Posted in Book Review, netgalley, YA

Asking for it by Louise O’Neill

“I am not falling apart. I am being ripped at the seams my insides torn out until I am hollow”

Publisher: Quercus Books
Pages: 368
Source: NetGalley (I also bought it)
Rating: 4

I never know what to say in these moments. When you finish a book that made you change your perception. When you read a book that threw a wrecking ball through your feels. This one did quite a number on me.

Trigger warning:

Sexual assault. Abuse. Self-harm. Harsh terms to describe females. If this upsets you please feel free to look at my other reviews. From this point on I will be discussing sensitive issues.



Emma is beautiful. She knows she is beautiful. Everyone else knows she is beautiful. She deserves all the attention. She deserves to be looked at and she deserves to be desired.

One evening she goes to a party with her friends where she is the center of attention. She looks stunning she is stunning so why can’t she have fun.

She wakes up with no memory of what happened but who needs memories when everything that happened was captured on film. Every explicit picture documented and posted on Facebook?

That couldn’t have happened, though…

That word couldn’t have happened…

Could it?

My Experience:

This is not the kind of book you enjoy. This is the kind of book that you digest and that skims you raw. But it’s the kind of book our society needs to read.

Dive into the mind of a beautiful girl named Emma, with normal issues and maybe some character flaws but at the end a normal 18-year-old. An 18-year-old who wants to find herself in life. Emma ends up going to a party, a party that will ultimately change her life and everyone’s life around her.

The thing that I was wary of from the beginning is how dislikable the main character was. I suspect it was done with a reason. I suspect that it was done so the reader could dislike her. So that when everything starts spinning out of control it plays upon the heart And mind confusing you as to how society usually reacts and how you are supposed to react.

This novel just reinforces that it does not matter how bad the person seemed, how promiscuous they acted or that they were drinking, it doesn’t matter.

No one is asking for it.

The brilliance of what the author does is that throughout the novel you see flashbacks with Emma of what she has done in her life. But you don’t care, because no one deserves what Emma got. No one deserves to look at themselves and only see facebook comments, tweets and, “Pink flesh”.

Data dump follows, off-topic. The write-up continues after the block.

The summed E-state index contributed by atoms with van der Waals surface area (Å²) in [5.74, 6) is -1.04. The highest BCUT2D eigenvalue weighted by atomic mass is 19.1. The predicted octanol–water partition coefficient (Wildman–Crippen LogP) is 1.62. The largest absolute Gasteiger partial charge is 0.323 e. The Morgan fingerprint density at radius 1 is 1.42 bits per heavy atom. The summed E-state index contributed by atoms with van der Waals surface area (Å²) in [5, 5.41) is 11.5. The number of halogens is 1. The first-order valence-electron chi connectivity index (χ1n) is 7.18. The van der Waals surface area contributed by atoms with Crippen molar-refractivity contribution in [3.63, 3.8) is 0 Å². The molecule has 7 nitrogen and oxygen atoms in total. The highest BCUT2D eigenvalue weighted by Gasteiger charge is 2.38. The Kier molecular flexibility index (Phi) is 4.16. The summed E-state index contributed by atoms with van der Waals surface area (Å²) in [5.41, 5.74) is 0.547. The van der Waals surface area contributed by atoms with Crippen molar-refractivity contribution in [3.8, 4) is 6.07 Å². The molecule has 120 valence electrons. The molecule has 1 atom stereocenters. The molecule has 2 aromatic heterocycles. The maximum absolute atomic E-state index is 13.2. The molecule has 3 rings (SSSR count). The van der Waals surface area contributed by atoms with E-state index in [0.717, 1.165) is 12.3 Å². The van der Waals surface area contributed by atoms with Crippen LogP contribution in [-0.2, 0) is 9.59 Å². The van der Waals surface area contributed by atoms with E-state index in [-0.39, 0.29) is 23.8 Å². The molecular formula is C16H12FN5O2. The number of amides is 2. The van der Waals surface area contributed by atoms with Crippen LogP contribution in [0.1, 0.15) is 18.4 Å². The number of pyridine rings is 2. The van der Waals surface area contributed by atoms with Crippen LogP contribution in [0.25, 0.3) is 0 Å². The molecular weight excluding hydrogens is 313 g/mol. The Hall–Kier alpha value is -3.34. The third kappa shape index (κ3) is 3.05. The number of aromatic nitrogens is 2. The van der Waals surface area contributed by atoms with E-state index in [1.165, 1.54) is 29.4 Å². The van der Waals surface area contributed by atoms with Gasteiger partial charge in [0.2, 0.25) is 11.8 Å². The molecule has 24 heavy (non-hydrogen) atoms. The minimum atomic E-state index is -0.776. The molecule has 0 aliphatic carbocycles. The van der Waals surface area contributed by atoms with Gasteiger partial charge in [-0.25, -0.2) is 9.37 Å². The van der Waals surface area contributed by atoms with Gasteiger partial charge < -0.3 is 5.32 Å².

I don’t think I have to say it since it has been implied throughout my review but this story really hit a nerve with me. It showed me how rape culture is handled in society. How the person who does the act ends up being the victim because the victim is ruining their life. Emma is the victim here. Emma is the one who is now called Easy Emma.  Someone that the society will not call a victim nor pity. Oh no Easy Emma is an attention seeking ____ who had it coming.

There is a quote in the front of the book that is a quote from The Guardian and I think it’s brilliantly put.

So here it is:

Asking for it will make every reader reassess what they feel about rape and the urgent need for the stories about it to be written in a new way’- Gaurdian

What I liked:

I was very impressed with the writing style. The author effortlessly slips into flashbacks back into the present without making  you feel confused.

What I did not like:

I thought the one thing that did not come that naturally in the story was when swearing was involved. It seemed a bit forced in some of the dialogue.


“They are all innocent until proven guilty. But not me. I am a liar until I am proven honest.”

“I like it better when my room is pitch black, when the dark is so thick it swallows me up and I feel as if I could drown in it.”


If you like contemporary Young Adult novels then go ahead you should read this book. But I am warning you dear reader. Prepare you heart for a rough journey and make sure you are up for it because it will leave a bitter taste on the tongue and make you question the society we live in today.Which maybe, is a necessary thing.


I give this book 4 raw snowflakes.








~ Love Snow


I am Snow.

2 thoughts on “Asking for it by Louise O’Neill

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